October 15, 2010

‘Mathster’ motivates Parker school students

Elementary school teacher uses technology and everyday examples to make math interesting

Bob Ellis/staff photographer

Parker Elementary School fourth-grade teacher Tom Vakkas uses an interactive white screen to explain a math problem in his classroom.

Parker Elementary School fourth-grade teacher Tom Vakkas uses an interactive white screen to explain a math problem in his classroom.

Tom Vakkas teaches fourth grade at Parker Elementary School but he spends much of his time thinking about math.

Specifically, the 13-year veteran teacher stays up at night, after his children are in bed, and makes videos and lessons designed to make the school’s students excited about math.

Vakkas gave a half-hour presentation to the city Board of Education earlier this week, showing math problems he has used to challenge Parker School students’ creativity.

Twice a week, in the school’s daily morning assembly, “Mathster Vakkas,” as he calls himself, shows students why math can be fun and useful in their lives. He shows both his own videos and some created by students, offering a math challenge.

“I try to engage students to think mathematically, using real-life examples,” he said.

One video asks students how many times his neighbor’s malamute dog, Kody Bear, is fed in five days if he is fed two scoops of dog chow in the morning and two at night. The short film shows Vakkas feeding the dog while his neighbor is out of town.

Another film examines a soccer ball’s design, noting black five-sided panels and white six-sided panels on the ball, asking students what such shapes are called in math. The answer: pentagon and hexagon.

A film by Cooper Swartwout, made last year when he was a fourth-grader in Vakkas’ class, showed him feeding his dog, Crosby, four treats per day, asking how many treats that would equal for October’s 31 days. The boy then demonstrates three ways of solving the problem.

“I’d made films, but not to show in front of other people,” Swartwout said this morning. “I just had to come up with the idea. Mr. Vakkas tries to make different ways to learn math. Some kids like the traditional way, some kids like different ways.”

Another student, challenged to divide 650 by 50, solved the problem by counting by 50s to reach 650.

One boy wrote a problem for his fellow students that said his stepmother rented eight sets of DVDs one weekend to view a TV series. Each set had three DVDs and each DVD has six episodes on it.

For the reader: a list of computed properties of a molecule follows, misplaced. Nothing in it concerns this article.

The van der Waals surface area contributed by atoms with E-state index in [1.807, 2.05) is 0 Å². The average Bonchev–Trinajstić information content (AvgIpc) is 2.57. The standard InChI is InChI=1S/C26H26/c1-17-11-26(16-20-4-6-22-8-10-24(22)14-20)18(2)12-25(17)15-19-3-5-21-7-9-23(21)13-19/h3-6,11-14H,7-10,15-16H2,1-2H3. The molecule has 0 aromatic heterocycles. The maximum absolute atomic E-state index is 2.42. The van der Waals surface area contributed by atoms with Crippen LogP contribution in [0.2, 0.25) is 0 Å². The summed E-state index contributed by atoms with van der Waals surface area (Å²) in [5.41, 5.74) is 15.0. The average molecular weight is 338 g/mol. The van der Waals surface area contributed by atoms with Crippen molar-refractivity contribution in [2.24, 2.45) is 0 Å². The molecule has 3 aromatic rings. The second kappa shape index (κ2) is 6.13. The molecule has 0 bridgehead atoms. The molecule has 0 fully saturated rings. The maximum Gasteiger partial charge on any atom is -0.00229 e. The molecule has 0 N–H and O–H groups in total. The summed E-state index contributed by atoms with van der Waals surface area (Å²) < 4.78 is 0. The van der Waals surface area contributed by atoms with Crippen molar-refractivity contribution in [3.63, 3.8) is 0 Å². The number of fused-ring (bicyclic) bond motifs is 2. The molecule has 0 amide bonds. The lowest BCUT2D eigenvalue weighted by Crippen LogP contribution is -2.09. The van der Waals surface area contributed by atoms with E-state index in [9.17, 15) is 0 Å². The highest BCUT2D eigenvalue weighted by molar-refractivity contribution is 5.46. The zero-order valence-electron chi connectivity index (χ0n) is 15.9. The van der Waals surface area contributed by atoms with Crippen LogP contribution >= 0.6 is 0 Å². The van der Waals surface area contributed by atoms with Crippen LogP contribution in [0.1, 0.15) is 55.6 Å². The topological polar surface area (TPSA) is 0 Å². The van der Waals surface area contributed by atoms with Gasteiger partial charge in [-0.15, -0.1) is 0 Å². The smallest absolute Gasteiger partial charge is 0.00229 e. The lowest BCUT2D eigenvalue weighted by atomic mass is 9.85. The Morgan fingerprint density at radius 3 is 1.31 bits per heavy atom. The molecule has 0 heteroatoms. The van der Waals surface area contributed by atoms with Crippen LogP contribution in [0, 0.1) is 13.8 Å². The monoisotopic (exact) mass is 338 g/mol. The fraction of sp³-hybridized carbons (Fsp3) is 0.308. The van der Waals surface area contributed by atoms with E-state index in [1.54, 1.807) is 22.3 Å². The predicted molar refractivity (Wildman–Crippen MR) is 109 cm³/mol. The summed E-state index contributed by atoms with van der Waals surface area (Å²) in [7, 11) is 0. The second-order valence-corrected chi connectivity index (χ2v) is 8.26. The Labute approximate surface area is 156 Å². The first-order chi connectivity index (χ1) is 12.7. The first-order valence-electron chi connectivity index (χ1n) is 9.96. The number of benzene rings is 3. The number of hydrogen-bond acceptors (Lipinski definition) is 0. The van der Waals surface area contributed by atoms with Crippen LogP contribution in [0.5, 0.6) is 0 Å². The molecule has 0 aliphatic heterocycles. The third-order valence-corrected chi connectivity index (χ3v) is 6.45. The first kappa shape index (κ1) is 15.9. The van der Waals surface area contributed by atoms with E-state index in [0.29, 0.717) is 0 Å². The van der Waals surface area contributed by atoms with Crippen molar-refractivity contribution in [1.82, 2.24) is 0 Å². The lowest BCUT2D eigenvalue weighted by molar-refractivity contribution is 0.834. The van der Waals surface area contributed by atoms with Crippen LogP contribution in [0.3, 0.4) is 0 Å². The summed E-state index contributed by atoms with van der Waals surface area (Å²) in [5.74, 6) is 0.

“That boy was not interested one bit in math until he came up with that problem,” Vakkas said.

“I liked math but I’m getting better at it since being in Mr. Vakkas’ class,” said fourth-grader Lindsey Smith. “His movies are really fun. When I was in first and second grade, I would see them (in morning assembly) and get excited. He usually doesn’t show them at random. If we’re studying rounding (of numbers), he’ll show something about rounding. He probably has 150 films.”

Vakkas showed the board a group of students who looked at the school’s playground to find examples of parallel lines and other kinds of mathematical designs, in the railings and parts of the play elements.

Vakkas showed the “drop one” method, where a student was stumped on how to subtract 47 from 100, so Vakkas told him to drop one and make the total 99, subtract 47 from 99, then add one to that number.

Vakkas said he has been mentored by SUNY Cortland childhood education professor Susanna Davidenko. Many of his ideas have come from her and from studies he has found, of how to make math lessons come alive for children.

The two worked together through the Professional Development School formed by the city school district and the college two years ago.

“Tom has changed the culture around math at our school,” said Parker Principal Kevin Yard in introducing Vakkas at the board meeting.

Vakkas’ enthusiasm and examples at the meeting caused board members and audience members to give him a standing ovation. Board President Bill Young thanked him for “going the extra mile” as a teacher.

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